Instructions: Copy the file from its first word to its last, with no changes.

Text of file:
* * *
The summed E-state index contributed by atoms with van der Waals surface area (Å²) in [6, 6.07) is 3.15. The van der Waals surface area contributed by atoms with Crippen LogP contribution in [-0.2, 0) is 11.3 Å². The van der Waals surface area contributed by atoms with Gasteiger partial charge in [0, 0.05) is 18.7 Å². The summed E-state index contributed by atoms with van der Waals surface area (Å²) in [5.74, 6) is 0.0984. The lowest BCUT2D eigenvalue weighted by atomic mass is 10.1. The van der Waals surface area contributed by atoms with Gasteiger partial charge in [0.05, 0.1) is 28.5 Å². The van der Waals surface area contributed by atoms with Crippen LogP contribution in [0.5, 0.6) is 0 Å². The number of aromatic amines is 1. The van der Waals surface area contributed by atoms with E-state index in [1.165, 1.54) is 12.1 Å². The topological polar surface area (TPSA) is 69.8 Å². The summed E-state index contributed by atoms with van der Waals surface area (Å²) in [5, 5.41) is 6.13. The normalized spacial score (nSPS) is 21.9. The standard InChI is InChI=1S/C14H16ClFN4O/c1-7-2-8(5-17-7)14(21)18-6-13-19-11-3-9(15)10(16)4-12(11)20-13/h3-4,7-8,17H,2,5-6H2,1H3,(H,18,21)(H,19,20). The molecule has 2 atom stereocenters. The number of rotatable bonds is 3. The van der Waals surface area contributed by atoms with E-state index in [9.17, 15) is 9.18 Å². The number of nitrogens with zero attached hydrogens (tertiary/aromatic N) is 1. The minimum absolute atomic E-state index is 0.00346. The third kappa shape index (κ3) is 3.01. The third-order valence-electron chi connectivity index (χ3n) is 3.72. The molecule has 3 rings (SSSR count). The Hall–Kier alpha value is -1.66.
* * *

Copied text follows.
The summed E-state index contributed by atoms with van der Waals surface area (Å²) in [6, 6.07) is 3.15. The van der Waals surface area contributed by atoms with Crippen LogP contribution in [-0.2, 0) is 11.3 Å². The van der Waals surface area contributed by atoms with Gasteiger partial charge in [0, 0.05) is 18.7 Å². The summed E-state index contributed by atoms with van der Waals surface area (Å²) in [5.74, 6) is 0.0984. The lowest BCUT2D eigenvalue weighted by atomic mass is 10.1. The van der Waals surface area contributed by atoms with Gasteiger partial charge in [0.05, 0.1) is 28.5 Å². The van der Waals surface area contributed by atoms with Crippen LogP contribution in [0.5, 0.6) is 0 Å². The number of aromatic amines is 1. The van der Waals surface area contributed by atoms with E-state index in [1.165, 1.54) is 12.1 Å². The topological polar surface area (TPSA) is 69.8 Å². The summed E-state index contributed by atoms with van der Waals surface area (Å²) in [5, 5.41) is 6.13. The normalized spacial score (nSPS) is 21.9. The standard InChI is InChI=1S/C14H16ClFN4O/c1-7-2-8(5-17-7)14(21)18-6-13-19-11-3-9(15)10(16)4-12(11)20-13/h3-4,7-8,17H,2,5-6H2,1H3,(H,18,21)(H,19,20). The molecule has 2 atom stereocenters. The number of rotatable bonds is 3. The van der Waals surface area contributed by atoms with E-state index in [9.17, 15) is 9.18 Å². The number of nitrogens with zero attached hydrogens (tertiary/aromatic N) is 1. The minimum absolute atomic E-state index is 0.00346. The third kappa shape index (κ3) is 3.01. The third-order valence-electron chi connectivity index (χ3n) is 3.72. The molecule has 3 rings (SSSR count). The Hall–Kier alpha value is -1.66.